A glass of young and fresh cabernet sauvignon is resplendent of black currants and is very tannic. As the precious liquid ages, it gets hints of cherries, blackberries, ceday, bell peppers, green olives, pimientos, green peppercorns, and ginger.
You may also recognize the parfums of cedar, eucalyptus, leather, a cigar box, oak, earth, and chocolate emanating from this blood-colored elixir. Further downing a shot of cabernet sauvignon causes you to identify more saveur of coconuts, vanilla, musk, smoke, sweet wood, toast, and mushrooms.
These flavors and fragrances get more pronounced as the cabernet sauvignon advances with age. Truly, est vieilli le meilleur.
A very versatile grape, cabernet sauvignon, adapts well to being planted in many different regions around the World. This grape makes the reference reds that other wines are compared to. Mixed with merlot, cabernet franc and petit verdot in the Bordeaux regions of Medoc and Graves this grape makes the archetypal red wine. A wine that exists at a peak of refinement and allusiveness which few other wines can match.
Its life span after a good vintage can extend twenty or thirty years and beyond.
In California The cabernet sauvignons possess an enormously tannic and alcoholic wine barely tamed by its oak barrels. Their grandeur is unique and affords real aging potential where the wine takes on a chocolate softness.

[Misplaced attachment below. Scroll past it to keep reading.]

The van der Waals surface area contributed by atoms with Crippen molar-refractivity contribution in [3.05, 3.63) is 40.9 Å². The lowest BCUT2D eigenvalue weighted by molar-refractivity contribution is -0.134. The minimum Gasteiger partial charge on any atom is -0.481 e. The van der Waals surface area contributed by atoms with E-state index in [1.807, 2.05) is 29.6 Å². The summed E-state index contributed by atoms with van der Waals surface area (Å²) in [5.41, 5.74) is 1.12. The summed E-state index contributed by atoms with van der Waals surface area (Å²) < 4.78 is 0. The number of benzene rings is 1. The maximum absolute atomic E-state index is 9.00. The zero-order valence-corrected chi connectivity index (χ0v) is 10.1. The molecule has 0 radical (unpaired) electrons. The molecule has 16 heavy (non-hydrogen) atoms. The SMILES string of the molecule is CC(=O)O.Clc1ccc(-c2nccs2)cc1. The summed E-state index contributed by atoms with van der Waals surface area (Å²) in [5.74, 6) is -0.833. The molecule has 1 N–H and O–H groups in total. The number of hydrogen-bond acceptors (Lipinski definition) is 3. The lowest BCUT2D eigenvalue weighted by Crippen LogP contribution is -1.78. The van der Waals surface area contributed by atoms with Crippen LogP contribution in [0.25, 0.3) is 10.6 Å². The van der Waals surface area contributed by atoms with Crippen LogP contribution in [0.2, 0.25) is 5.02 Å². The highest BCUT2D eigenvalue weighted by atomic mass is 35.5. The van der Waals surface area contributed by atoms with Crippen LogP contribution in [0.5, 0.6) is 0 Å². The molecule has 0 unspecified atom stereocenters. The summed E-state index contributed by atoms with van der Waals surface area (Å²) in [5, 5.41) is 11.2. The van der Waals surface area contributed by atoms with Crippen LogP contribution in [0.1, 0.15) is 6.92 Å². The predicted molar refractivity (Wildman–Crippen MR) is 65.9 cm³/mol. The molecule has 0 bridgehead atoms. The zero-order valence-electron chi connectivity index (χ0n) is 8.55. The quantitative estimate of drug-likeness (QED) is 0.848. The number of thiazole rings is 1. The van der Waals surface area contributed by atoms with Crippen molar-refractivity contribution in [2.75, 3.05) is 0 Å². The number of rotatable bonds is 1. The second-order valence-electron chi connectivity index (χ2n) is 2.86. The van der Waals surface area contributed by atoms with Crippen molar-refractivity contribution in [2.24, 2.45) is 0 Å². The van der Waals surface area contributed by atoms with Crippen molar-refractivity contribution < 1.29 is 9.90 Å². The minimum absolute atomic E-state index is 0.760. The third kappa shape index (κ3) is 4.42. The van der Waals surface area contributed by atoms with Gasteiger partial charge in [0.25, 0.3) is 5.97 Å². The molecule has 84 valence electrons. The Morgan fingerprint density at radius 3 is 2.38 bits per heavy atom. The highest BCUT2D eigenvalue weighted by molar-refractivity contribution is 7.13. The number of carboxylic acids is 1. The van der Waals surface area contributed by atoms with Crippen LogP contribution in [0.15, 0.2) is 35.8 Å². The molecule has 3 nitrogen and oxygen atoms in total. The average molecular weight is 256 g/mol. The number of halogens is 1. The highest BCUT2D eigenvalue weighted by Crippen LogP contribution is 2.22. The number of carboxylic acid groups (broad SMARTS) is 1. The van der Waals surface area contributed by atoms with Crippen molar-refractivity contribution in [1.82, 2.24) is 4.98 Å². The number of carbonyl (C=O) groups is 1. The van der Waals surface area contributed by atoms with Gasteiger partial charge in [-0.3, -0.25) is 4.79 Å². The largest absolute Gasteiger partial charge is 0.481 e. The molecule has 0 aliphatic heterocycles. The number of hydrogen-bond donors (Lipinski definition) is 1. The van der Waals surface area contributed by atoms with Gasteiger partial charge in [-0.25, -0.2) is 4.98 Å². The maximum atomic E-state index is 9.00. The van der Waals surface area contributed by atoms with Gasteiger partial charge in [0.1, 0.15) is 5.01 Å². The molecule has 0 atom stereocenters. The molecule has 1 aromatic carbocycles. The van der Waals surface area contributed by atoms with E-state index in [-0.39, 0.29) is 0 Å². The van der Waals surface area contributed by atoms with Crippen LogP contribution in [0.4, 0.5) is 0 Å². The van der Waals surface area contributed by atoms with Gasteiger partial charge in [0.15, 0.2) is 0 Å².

For sheer drinkability cabernet sauvignon from Chile is hard to beat. The plum and mulberry fruit undertones have a purity and exuberance rarely matched from cabernet sauvignons of other countries.
Zinfandel can be light and fruity, much like French Beaujolais, or lively, complex and age worthy, like cabernet sauvignon or claret. It can also be made into big, ripe, high alcohol style wines that almost resemble port.
Zinfandel has a very hardy nature. Adaptable to a wide range of soils and climates, its vines tend to be vigorous and productive.
Because of its vigor, generosity and resistance to vine disease, many zinfandel vineyards exist that are seventy-five to more than one hundred years old.
Zinfandel aficionados believe these "old vines" produce the best wines because the older vineyards set smaller crops and the grapes tend to ripen more evenly.
Zinfandel is one red varietal that is best enjoyed in its youth. With more bottle age the luscious fruit that distinguishes Zinfandel drops markedly and the wine can show a pronounced taste of higher alcohol levels.
When paired with grilled steaks, chops or meat that has been stewed Zinfandel becomes a prime motivation for people to become wine lovers.